Cristina Matos Silva, professor at the Instituto Superior Técnico of the University of Lisbon and vice-president of ANCV, says that “the market has been growing.” Not only is there more knowledge and solutions available, but architects and engineers “are increasingly aware of these possibilities.” Potential clients, whether they are owners of hotels, hospitals, bars, or private individuals who want to build a house, “are increasingly demanding green living architecture.” A study, which will soon be made known, concluded that “these spaces value real estate, especially after confinement,” adds Cristina Matos.
PORTO WAS A PIONEER
The Emporium building, on Rua de Sá da Bandeira in Porto, is an excellent example pointed out by Paulo Palha. The property developer built 800 square meters of green roof over a garage, making a garden in an area of the city where there was nothing. “It was a resounding sales success,” he explains.
Through the Quinto Elevation project, also located in Porto, steps were taken in defining a model for integrating green roofs in the environmental strategy and urban planning of the city, explains the president of the ANCV. Specifically, this was “the first time that a city council officially expressed its willingness to include green cover in the legislation regarding city planning.”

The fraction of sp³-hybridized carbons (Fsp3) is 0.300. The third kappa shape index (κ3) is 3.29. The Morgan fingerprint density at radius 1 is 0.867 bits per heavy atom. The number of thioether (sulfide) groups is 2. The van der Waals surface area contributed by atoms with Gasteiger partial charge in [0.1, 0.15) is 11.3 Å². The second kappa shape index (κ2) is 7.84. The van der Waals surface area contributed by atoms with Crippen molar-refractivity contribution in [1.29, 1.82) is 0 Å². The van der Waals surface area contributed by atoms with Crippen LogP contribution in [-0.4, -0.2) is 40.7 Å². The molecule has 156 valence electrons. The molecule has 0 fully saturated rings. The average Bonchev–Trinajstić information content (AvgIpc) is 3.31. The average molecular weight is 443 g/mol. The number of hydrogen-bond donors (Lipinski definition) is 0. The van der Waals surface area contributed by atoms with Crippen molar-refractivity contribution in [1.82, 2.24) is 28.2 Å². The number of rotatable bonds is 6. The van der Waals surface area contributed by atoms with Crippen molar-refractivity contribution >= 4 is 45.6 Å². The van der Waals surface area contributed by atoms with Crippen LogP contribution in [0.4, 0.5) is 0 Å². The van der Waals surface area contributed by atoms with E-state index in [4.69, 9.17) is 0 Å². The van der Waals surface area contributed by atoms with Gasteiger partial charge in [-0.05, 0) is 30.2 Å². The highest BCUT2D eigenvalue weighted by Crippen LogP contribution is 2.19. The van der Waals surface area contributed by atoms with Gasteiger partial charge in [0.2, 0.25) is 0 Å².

The We Garden company moved into this area 10 years ago, because they realized that “it was a solution for the future in terms of eco-sustainability and that there would be a market if we looked to develop it,” explains Bernardo Patrocínio. People think green roofs are “an asset in environmental terms and an interesting aesthetic solution, which allows buildings to be valued more than concrete.”
The demand “is greater in the urban environment, but there are also innovative projects in rural areas or companies in industrial areas,” says Bernardo Patrocínio. The demand for roofs and roofs is greater than for live walls, he adds, because “a roof is a constructive solution, more structural, while a wall is more aesthetic.”
And why not grow food on these surfaces? The solution does not lend itself easily to large-scale commercialization, due to the increased costs, but roofs and terraces, or even the interior walls next to windows, shelves and window sills, can be used to produce quality food on a small scale.
It is a “potential that can be exploited,” stresses Indira Andrade, from Ecocenter and Ingrow. Those looking for tailor-made solutions, especially with the use of hydroponics for dispensing with the need for land, are “young people who live in cities.” The choice falls mainly on “fast-cycle and micro-vegetable crops, leafy greens for salads, tomatoes, peppers, and cucumbers for salads.”
More examples around the world:
~ Zulay Costa, Jornal de Noticias Staff Writer
Contact Zulay at firstname.lastname@example.org.
About the Portuguese National Association of Green Roof
ANCV (the Portuguese National Association of Green Roof) is a NGO-Non-Governmental Organization, which aims to promote green infrastructures in cities, especially those that can be installed in buildings (new or pre-existing) such as green roofs, highlighting their enormous importance, and the numerous contributions they can give to the possibility to create healthy, sustainable, biodiverse and resilient urban territories. In its mission, social bodies from different activities, it promotes collaboration between companies, municipalities and national and foreign research groups. https://www.greenroofs.pt/en/home